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The D.E.A.L.: The District Detroit Puts Everything in Walking Distance

(Pictured above: The Detroit Opera House)

The D.E.A.L.: Dining, Entertainment, Attractions & Lodging

by Jeanne Brei

Fox TheatreWhen you’re the home of Motown, the palatial Art Deco Fox Theatre (built in 1928, pictured right), the fabulous Fisher Theatre (also built in 1928) known for its Broadway touring shows, the Fillmore Detroit (built in 1925 as the State Theatre in Renaissance Revival style of architecture) and the Detroit Opera House (built in 1922 as the Capitol Theatre in the style of the Italian Renaissance, with soaring Corinthian columns with an even more ornate interior featuring, several kinds of marble, Tiffany mosaics, sculpture and gilt) along with venues for every major sport and casinos—and they’re nearly all within walking distance of each other—the next step is to give the area a name and so began The District Detroit, Detroit’s entertainment district.

The District Detroit is a world-class sports and entertainment development—made up of 50 blocks, six theaters, five neighborhoods and four teams and back in 2017, when Little Caesars Arena opened, they announced that The District Detroit would connect Downtown and Midtown into one contiguous, walkable area, where families, sports fans, entrepreneurs, entertainment lovers and others could enjoy a vibrant urban setting with plenty of shows, sports and concerts.

They are still working on that ambitious project of connecting both neighborhoods but in the meantime, the District Detroit is a thriving art, music, sports, and nightlife scene with Comerica Park, Little Caesars Arena and Ford Field featuring concerts when they aren’t playing sports in their venues.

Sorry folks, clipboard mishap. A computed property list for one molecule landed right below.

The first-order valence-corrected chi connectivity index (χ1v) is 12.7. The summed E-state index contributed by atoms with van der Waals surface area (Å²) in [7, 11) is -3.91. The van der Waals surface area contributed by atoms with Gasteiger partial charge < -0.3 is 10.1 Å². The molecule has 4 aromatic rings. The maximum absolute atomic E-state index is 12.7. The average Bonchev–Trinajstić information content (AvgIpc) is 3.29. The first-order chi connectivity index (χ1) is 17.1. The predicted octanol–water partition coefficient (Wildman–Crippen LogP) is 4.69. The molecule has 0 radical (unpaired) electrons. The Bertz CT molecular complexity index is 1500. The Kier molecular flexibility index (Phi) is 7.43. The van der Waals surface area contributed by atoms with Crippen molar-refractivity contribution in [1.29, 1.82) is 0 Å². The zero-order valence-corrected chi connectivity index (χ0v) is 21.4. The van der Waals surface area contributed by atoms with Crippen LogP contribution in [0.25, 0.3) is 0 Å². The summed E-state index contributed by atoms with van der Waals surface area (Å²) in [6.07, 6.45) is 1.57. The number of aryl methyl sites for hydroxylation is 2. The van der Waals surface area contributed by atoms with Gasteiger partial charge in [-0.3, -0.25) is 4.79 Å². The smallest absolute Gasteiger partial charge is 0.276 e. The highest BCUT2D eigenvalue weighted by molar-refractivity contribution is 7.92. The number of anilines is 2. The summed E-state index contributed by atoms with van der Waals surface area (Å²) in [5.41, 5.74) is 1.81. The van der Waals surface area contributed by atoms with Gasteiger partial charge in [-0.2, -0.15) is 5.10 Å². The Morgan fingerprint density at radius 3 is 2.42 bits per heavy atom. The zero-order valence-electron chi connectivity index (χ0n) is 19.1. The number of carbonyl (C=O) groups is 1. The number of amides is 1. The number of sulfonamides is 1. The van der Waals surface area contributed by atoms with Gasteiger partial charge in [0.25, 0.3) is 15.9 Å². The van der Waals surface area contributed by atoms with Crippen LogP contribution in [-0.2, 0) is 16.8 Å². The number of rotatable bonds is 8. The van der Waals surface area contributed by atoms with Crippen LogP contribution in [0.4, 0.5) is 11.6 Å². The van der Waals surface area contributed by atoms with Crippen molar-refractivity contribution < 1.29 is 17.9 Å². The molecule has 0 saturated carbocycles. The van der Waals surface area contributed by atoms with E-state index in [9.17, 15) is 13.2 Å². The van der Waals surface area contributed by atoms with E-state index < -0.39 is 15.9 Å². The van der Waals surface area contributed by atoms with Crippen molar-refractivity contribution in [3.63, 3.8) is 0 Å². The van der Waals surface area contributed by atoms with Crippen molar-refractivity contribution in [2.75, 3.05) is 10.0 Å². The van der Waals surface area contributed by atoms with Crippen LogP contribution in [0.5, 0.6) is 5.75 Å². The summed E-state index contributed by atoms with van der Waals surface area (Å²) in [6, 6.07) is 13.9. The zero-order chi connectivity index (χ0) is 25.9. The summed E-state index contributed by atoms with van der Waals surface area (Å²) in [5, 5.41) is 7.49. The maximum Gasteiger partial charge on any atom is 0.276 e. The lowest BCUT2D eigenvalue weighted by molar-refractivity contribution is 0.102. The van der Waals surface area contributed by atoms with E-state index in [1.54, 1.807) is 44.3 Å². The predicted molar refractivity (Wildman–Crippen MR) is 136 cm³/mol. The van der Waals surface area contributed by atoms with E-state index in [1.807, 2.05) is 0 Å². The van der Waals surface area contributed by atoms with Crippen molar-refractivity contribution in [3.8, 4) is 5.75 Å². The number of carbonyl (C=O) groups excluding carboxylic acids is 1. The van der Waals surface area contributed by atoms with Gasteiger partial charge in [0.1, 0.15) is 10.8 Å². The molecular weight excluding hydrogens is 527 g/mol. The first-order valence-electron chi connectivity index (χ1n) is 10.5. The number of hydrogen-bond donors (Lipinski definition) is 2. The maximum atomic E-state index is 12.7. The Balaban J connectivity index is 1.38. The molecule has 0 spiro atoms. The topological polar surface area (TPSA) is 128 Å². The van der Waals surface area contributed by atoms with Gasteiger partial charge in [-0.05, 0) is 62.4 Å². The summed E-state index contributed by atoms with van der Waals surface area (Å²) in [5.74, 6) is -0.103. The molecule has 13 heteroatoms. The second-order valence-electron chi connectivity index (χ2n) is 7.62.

thewhitneymansionFaithful readers know how partial I am to historical Art Deco architecture, live music featuring the Great American Song Book and all things swanky. In downtown Detroit, nothing comes swankier than the Whitney mansion (pictured right), one of the last standing of the many impressive homes on Woodward Avenue. The structure, completed in 1894, was designed for lumber baron David Whitney Jr. and described by one newspaper account at the time as “the most elaborate and substantial residence in this part of the country.” Built in a Romanesque style of South Dakota Jasper, a rare variety of pink granite that originally provided the outside of the house with a striking rose hue, the exterior features a multi-gabled roof and arched windows that add drama to the already luxurious facade. The 21,000 square foot home originally had 52 rooms, 10 bathrooms, 218 windows, 20 fireplaces, a secret vault in the original dining room and an elevator. Construction took four years at a cost of $400,000.

whitney hall  With its gorgeous granite arches, crystal chandeliers and stained glass windows, the Whitney now has a new life full of grandeur as a fine dining restaurant and upscale lounge. Traditions of elegant tea parties and dinners, as well as sightings of David Whitney Jr.’s ghost, are alive and well. The third floor Ghostbar’s eclectic spirits make any evening spent in the dining rooms or garden an enchanting one—and possibly haunted one as well.

From the painted glass windows done by Mr. Tiffany himself to the light fixtures created and signed by Thomas Edison, it truly is a historic masterpiece. They offer free guided tours of the mansion throughout the night to learn more about what went into making this home. There are several parlors with beautiful fireplaces and fabulous mantles. One of the parlors has a collection of tapestries of mischievous cherubs, and there’s also a dramatic stairwell that harkens a Hello Dolly or Gone with the Wind moment.

Tucked in on the top floor next to the Ghost Bar, The Woodward Room is a hidden gem in the restaurant.  A small room facing Woodward (hence the name), it offers an intimate spot to dine. And many online reviewers mention that the live pianist is one of the highlights of an evening spent at the mansion.

This story originally appeared in the Jan./Feb./Mar. 2022 issue of Exhibit City News, p. 73. For original layout, visit https://issuu.com/exhibitcitynews/docs/ecn_q1_2022.

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